Mini Arcade Cabinet Build

 

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I grew up in the 70/80's which was where my love for arcade games grew.A lot of 10p's were fed into the Space Invader and Asteroid cabinets during my childhood. I always dreamed of owning an arcade cabinet but I was never really in a position or had the space to follow it through.Two things that recently changed this recently were my introduction to the Lightboxlab Hackerspace in Drogheda which helped cured my long term procrastination and secondly the release of the Raspberry Pi. Information on hackerspaces can be found here and more information on the amazing Raspberry Pi can be found here.

Raspberry Pi 


My Arcade Cabinet requirements in no particular order were

  • As cheap as possible
  • Semi portable
  • Real Arcade Joystick and Button controls
  • Putting my Raspberry Pi to good use
  • Having a Lightboxlab slant
  • Not too complicated

 

 

I started off by researching arcade cabinets and came across some nice examples. The one that caught my eye though was a bar-top one. This was the perfect fit as it would be the most portable and would take up least amount of room. With the choice made I had a look to see if there were any arcade cabinet plans available freely on-line. One of the first hits brought me to http://www.arcadecab.com where there was loads of information and links to plans. The website owner Mike Trello had compiled a great pdf guide detailing his bartop build back in 2004. After a good look around I settled on this guide as it was very detailed and provided a wealth of information.

 

 

Next was figuring out what I needed and how cheap I could get it. A bit more research and I came up with a shopping list.

 

 

Shopping List

  • MDF for the Cabinet
  • Plexiglass for the front display and control panel insert
  • Monitor (Had 15' LCD already)
  • Arcade Joystick
  • Arcade Buttons
  • Integrated Switch/Joystick/Trackball/Spinner USB Interface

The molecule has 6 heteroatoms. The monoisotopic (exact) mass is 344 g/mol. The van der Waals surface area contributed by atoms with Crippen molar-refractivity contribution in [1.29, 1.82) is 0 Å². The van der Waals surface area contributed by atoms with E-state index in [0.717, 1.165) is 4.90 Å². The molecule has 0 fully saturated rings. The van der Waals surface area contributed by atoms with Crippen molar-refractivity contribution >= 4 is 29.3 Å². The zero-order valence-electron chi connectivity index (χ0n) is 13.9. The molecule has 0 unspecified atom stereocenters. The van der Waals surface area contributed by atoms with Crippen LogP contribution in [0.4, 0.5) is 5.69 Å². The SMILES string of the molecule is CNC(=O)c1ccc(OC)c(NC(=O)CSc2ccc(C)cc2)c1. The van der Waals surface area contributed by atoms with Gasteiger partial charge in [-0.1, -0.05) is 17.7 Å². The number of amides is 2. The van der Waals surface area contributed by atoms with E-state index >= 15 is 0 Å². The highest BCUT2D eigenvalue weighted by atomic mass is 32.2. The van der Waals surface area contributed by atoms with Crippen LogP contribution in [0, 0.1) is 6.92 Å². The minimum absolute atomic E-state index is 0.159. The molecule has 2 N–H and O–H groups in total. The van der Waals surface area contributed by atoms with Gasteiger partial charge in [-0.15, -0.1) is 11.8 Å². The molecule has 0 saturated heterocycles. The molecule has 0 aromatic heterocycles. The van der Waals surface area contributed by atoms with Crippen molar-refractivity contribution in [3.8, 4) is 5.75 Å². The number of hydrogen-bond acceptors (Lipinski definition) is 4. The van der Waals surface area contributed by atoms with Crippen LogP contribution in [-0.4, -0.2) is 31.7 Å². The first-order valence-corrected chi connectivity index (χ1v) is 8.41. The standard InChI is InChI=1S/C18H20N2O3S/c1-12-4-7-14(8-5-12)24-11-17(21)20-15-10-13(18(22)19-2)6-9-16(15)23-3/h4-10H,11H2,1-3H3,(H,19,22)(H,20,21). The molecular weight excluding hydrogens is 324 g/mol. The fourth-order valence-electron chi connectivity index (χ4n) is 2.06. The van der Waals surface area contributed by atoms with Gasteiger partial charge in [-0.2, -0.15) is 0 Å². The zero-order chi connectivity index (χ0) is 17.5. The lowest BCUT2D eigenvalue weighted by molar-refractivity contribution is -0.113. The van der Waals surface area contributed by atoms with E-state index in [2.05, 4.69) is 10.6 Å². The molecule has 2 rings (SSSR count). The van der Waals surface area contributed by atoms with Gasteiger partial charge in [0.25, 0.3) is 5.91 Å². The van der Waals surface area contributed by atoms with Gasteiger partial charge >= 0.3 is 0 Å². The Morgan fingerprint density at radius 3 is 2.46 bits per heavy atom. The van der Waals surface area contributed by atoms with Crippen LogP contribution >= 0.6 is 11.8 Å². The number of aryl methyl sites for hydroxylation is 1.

• Raspberry Pi (Had already)
  • USB Hub (Had Already)
  • Speakers (Had Already)

goddies

I found some fantastic information on Arcade control panels at a website called http://www.slagcoin.com/ and through this I was able to source the Arcade controls and control panel layout template. A local DIY company http://www.newportdiy.ie/ were very helpful and were able to take in the cabinet measurements from the plan and laser cut the MDF giving it a great finish. Good guys to deal with. My dad offered to help me with building the Arcade cabinet and I was happy to accept as the carpentry was the bit I was worried about the most.

 

I thought it would be a pity not to be able to see the inner workings of the cabinet so we decided to put a window in the side so that the components were visible. The idea came from the gaming pc cases with the windows in the side. As well as looking cool it would work well for demonstrating the build at our hackerspace events. The window was made from a bass drum port hole which I sourced from Amazon.

While my dad worked on the cabinet I set about looking at the wiring for the control panel. After research on Slagcoin I decided to chose a usb interface and wiring harness for the buttons. This seemed the most straightforward as the usb interface acts like a keyboard and the wiring harness simplifys the connections and saves the need to solder the wires. I was able to wireup the panel easily and set about testing it. It all worked perfectly with the exception of the joystick buttons which I had wired back to front. This was a minor thing and rectified easily.

 

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With the cabinet ready and painted it was a matter of deciding on how to fit the monitor and other components. My dad came up with an ingenious ways to mount the monitor. There was loads of space for everything else as the cabinet was originally for a CRT. The plexi-glass was heated with a blow tourch and then we were able to bend the screen into place. This worked out amazingly well as you can see in the pictures.

 

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With everything in place I set about working on the software. The Raspberry Pi has had a huge following in the last year and there were a number of option's for Arcade emulation software. After looking at the various options I settled on PI MAME which is a pre built Raspberry Pi OS made for gaming and emulation put together by a great guy called Shea Silverman who is continually developing it further and adding improvements. The emulated systems it supports currently are

Emulated Systems:

MAME - AdvanceMAME & MAME4ALL
CPS I / CPS II - Final Burn Alpha
Neo Geo - GNGeo
Playstation - pcsx-reARMed
SNES - SNES9x
Gameboy - Gearboy
Gameboy Advance - GPSP
ScummVM
Atari 2600 - Stella
Cavestory - NXEngine
Commodore 64 - VICE

 

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I downloaded the sd card image and booted it up. I'd to make a few configuration changes for my local environment, display settings, screen rotation as the LCD was in portrait mode, and also a few changes to get the sound working. Other than that I had a working MAME emulator running and was playing Space Invaders in no time. I still have a bit more configuration to get some of the other emulators working fully but the main functionality I was after is working well. See below for links to some of the resources used in this project.


Arcade Cabinet Plans 
Raspberry Pi

Arcade Control Panel resource

Arcade Buttons and Joystick 

Shea Silverman's Pi Mame 

 

 The build photos are available in the gallery here.